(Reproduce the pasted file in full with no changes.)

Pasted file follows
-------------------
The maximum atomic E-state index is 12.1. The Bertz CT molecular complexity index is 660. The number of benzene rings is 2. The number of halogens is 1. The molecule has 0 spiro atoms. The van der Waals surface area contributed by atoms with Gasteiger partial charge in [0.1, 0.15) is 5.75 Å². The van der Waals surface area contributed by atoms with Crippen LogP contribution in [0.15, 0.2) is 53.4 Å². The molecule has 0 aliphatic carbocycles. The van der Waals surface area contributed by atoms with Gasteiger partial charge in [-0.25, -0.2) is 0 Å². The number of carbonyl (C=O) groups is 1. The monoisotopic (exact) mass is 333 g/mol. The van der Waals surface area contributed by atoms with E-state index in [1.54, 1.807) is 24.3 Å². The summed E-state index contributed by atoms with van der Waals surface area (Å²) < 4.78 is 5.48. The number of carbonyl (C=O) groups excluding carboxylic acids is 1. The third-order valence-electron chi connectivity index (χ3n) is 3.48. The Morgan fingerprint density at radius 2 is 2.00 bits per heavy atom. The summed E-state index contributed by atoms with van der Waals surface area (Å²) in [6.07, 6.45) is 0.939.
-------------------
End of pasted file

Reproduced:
The maximum atomic E-state index is 12.1. The Bertz CT molecular complexity index is 660. The number of benzene rings is 2. The number of halogens is 1. The molecule has 0 spiro atoms. The van der Waals surface area contributed by atoms with Gasteiger partial charge in [0.1, 0.15) is 5.75 Å². The van der Waals surface area contributed by atoms with Crippen LogP contribution in [0.15, 0.2) is 53.4 Å². The molecule has 0 aliphatic carbocycles. The van der Waals surface area contributed by atoms with Gasteiger partial charge in [-0.25, -0.2) is 0 Å². The number of carbonyl (C=O) groups is 1. The monoisotopic (exact) mass is 333 g/mol. The van der Waals surface area contributed by atoms with E-state index in [1.54, 1.807) is 24.3 Å². The summed E-state index contributed by atoms with van der Waals surface area (Å²) < 4.78 is 5.48. The number of carbonyl (C=O) groups excluding carboxylic acids is 1. The third-order valence-electron chi connectivity index (χ3n) is 3.48. The Morgan fingerprint density at radius 2 is 2.00 bits per heavy atom. The summed E-state index contributed by atoms with van der Waals surface area (Å²) in [6.07, 6.45) is 0.939.